A new analysis shows no migrant “surge” or border “crisis.” Here’s how often broadcast news has said there is one.

LATEST NEWS

Major news outlets have frequently adopted the GOP narrative that a “surge” of migrants across the U.S. border with Mexico is causing a “crisis.” ABC, CBS, and NBC used such language to describe the situation along the border at least 138 times on their morning and evening news shows since January 1, according to a Media Matters review. 

But a new analysis published by The Washington Post on Tuesday finds that the recent increase in migrant apprehensions along the southern border is not a “surge” or a “crisis,” but the seasonal bump typically seen this time of year, likely heightened by people who waited to cross last year due to the pandemic. 

Tom K. Wong, founding director of the U.S. Immigration Policy Center at the University of California at San Diego, and Ph.D. students Gabriel De Roche and Jesus Rojas Venzor reviewed monthly U.S. Customs and Border Protection data from 2012 to the present, finding “no crisis or surge that can be attributed to Biden administration policies.” Instead, they point out that the 28% increase in migrant apprehensions from January to February is comparable to the increases between those same months in 2019 (31%) and 2018 (25%).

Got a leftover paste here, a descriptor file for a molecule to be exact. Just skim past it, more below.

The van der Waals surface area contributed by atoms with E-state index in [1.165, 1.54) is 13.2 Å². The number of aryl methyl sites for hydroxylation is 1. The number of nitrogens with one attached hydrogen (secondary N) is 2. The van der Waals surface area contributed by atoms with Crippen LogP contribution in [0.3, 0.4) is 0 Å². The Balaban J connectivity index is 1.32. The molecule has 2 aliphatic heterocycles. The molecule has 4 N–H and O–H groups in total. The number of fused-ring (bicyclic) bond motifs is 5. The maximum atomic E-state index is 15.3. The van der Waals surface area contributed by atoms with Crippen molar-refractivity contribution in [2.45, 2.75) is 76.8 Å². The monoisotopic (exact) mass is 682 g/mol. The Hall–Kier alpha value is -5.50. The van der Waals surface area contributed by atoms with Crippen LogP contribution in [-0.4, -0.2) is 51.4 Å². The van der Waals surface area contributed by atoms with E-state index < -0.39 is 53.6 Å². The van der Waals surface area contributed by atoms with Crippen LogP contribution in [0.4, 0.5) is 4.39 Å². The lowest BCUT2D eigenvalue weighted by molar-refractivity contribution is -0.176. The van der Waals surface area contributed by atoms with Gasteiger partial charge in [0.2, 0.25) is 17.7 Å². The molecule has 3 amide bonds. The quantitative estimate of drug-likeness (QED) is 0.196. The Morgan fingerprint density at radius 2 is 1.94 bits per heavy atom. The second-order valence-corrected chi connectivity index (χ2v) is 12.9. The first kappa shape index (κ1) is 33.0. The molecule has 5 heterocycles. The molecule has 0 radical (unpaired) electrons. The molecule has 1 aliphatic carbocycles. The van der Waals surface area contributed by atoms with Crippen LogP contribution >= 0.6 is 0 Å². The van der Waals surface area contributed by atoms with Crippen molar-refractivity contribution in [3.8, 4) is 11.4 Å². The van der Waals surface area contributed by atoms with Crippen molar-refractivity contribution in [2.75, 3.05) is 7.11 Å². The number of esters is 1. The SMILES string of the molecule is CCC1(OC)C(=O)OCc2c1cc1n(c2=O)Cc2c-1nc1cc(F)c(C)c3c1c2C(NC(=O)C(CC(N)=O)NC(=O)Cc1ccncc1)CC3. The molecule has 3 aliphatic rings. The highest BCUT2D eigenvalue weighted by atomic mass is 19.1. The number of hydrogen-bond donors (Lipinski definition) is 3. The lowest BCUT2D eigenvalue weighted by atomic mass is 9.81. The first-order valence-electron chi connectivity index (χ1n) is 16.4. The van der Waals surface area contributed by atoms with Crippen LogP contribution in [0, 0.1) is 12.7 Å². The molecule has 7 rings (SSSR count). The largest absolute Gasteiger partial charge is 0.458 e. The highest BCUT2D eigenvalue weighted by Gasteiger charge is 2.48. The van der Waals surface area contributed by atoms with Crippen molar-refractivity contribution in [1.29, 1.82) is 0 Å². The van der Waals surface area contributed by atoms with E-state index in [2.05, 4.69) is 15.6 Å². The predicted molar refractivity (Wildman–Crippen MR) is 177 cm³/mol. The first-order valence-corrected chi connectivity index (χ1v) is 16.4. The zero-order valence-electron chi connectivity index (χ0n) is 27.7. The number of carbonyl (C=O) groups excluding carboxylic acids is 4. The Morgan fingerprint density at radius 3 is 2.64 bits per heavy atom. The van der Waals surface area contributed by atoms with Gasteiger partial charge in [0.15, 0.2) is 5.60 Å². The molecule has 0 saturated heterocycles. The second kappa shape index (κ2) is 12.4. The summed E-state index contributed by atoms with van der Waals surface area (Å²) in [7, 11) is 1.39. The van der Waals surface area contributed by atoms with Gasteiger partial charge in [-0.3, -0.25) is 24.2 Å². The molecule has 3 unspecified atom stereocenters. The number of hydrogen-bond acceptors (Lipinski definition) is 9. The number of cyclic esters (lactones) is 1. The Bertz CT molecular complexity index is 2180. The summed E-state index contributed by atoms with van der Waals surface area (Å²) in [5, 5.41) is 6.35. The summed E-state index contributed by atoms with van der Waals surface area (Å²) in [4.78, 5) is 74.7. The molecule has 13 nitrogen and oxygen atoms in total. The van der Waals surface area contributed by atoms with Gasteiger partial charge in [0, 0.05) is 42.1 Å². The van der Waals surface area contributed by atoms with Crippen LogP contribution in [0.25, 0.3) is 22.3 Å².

Plotting monthly apprehensions data since 2012, they conclude that the recent increases are a “predictable seasonal shift."

The researchers further state that the data show the overall increase in apprehensions relative to 2019 is not due to changes in policy, but “pent-up demand” following the pandemic, during which officials summarily expelled migrants attempting to cross the border under the Trump administration’s Title 42 public health order. They write:

In other words, in fiscal year 2021, it appears that migrants are continuing to enter the United States in the same numbers as in fiscal year 2019 — plus the pent-up demand from people who would have come in fiscal year 2020, but for the pandemic. That’s visible in the first figure, earlier, in which the blue trend line for the five months of data available for fiscal year 2021 (October, November, December, January and February) neatly reflects the trend line for fiscal year 2019 — plus the difference between fiscal year 2020 and fiscal year 2019.

This suggests that Title 42 expulsions delayed prospective migrants rather than deterred them — and they’re arriving now.

Full article here